Get Ready for The Wild Ride Ahead-i.e.-Trump!

This nation is in great peril. How can we expect the great and talented to step forward and offer to shoulder the burden of leadership when the price we ask them to pay becomes so great?  Even those who despise Trump must marvel at the price he and his family are being ask to pay. As a collective population, we are our own enemy engaged in the destruction of the institutions and the fibers that have long held us together. If we succeed in our destructive efforts, we have no one to blame but ourselves.

Yet, in spite of the pain inflicted on him and his family, I’m on the side of those who expect “huge” things to happen under the Trump umbrella. I don’t, however, expect the ride to be a smooth one. There will be no soaring to new heights without some brutally damaging, downward bumps especially in the early days of his administration. We are about to experience BIG changes and that doesn’t happen without initial and painful downward spikes in virtually every aspect of government’s impact on us. If you are a proponent of the book, The Language of Excellence, you understand the change curve.

We change to make things better -- to move to a higher level of benefit or performance. That is why Trump won the Presidency. Unfortunately, we know that progress toward those goals is never achieved in a straight-line fashion. Change, especially big change, results in an immediate decline in performance or delivered benefit counter to our expectation of improvement. It is only over time that that the change curve can be turn upward and the goal eventually reached.


For the downward spike in performance to be reversed, incoming members of the new administration must reacquire the job knowledge “that walked out the door” with the change in the administration. Knowledge alone, however, is not enough. Like an athlete building muscle memory, the newcomers have to become fully competent incumbents for whom making sound decisions becomes almost habit.

In business, we explain the change curve’s performance this way. To reverse the downward spike and reach the goal of higher performance requires KASH—new knowledge which combined with the right attitude leads to building new skills which over time become habit.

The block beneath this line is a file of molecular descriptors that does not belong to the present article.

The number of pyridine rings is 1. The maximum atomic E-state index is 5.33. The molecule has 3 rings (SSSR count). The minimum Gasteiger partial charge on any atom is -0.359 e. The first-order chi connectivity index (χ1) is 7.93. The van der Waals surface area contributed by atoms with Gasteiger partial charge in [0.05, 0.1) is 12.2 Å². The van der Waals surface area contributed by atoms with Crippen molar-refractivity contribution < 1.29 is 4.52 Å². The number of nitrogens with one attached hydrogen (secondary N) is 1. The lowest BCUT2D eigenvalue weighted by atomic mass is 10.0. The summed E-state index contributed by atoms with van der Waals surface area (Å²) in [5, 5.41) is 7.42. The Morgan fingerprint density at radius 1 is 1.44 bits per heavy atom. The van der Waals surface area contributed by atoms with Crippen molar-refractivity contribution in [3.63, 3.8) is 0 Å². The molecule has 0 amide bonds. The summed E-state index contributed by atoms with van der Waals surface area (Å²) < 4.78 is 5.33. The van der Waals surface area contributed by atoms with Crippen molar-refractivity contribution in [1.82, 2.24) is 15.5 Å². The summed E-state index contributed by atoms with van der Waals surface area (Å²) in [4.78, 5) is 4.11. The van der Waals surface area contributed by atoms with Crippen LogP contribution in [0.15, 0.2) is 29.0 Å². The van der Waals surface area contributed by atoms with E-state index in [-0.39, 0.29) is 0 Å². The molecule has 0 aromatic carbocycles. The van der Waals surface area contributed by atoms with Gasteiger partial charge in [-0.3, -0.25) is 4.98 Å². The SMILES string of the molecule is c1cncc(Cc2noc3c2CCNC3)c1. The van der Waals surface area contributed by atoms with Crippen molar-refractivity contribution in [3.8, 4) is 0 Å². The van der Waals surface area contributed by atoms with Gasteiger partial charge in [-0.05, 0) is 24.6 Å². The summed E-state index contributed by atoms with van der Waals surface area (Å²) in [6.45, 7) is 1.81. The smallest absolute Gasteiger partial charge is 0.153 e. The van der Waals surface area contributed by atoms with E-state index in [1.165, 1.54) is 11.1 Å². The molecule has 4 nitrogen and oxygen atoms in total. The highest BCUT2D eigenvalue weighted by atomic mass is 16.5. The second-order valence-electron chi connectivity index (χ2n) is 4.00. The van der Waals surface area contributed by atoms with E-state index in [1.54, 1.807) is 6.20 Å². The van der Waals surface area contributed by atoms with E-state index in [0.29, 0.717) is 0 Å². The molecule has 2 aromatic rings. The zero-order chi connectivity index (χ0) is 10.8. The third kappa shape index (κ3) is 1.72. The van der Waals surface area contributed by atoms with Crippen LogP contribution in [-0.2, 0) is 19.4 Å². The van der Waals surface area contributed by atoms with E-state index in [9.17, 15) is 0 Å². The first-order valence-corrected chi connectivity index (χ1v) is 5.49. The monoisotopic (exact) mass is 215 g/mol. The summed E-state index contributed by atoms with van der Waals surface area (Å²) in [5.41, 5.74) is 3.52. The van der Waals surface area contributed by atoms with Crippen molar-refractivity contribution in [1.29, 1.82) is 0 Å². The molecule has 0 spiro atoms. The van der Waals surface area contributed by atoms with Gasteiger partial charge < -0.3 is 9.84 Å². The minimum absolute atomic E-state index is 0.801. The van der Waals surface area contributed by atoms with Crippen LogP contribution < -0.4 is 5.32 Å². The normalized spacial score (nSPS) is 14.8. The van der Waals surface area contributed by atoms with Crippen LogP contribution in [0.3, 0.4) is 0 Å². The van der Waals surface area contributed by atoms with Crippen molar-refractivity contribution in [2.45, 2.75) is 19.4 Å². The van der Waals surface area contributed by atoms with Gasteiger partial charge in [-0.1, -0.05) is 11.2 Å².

During favorable circumstances, we benefit from push and pull forces that shorten the downward spike. Today, we don’t have many forces encouraging success. Rather than a favorable press for example, it is pushing down—a negative force deepening the likely downward plunge in an almost “I told you so” effort to prove that the voters made the wrong choice. Luckily, we do have an incoming president, who like the god Atlas, is trying to push up on the curve with all his might. But he does so without a lot of help. His fellow Republicans are not carrying an honest share of the load. For them, it is his burden. They “put in an appearance” but only to share the glory of success, and they act with enough caution to avoid blame if Atlas falters. It has been said a thousand ways —victory is claimed by all, failure to one alone

I’m pulling for Atlas. I want “huge” changes. I only hope his (Trump’s) shoulders are strong enough to keep this shaky nation aloft. 

Luck Favors the Prepared


Change (especially uncertain change) is the stuff of opportunities—provided you have developed a way of thinking that prepares the firm to take advantage of whatever the future brings.  The French scientist Louis Pasteur said it in one short sentence: “Chance favors only the prepared mind.”  If Pasteur had been English, the quote would have been, “Luck favors the prepared mind.”
When consulting with a midsize law firm a few years ago, I suggested that the partners adopt the practice of meeting monthly for a half-day session where they did nothing but think about things that could happen and then thinking about how they could happen differently.  The mission would be to identify strategies that would allow the firm to benefit rather than suffer from these events.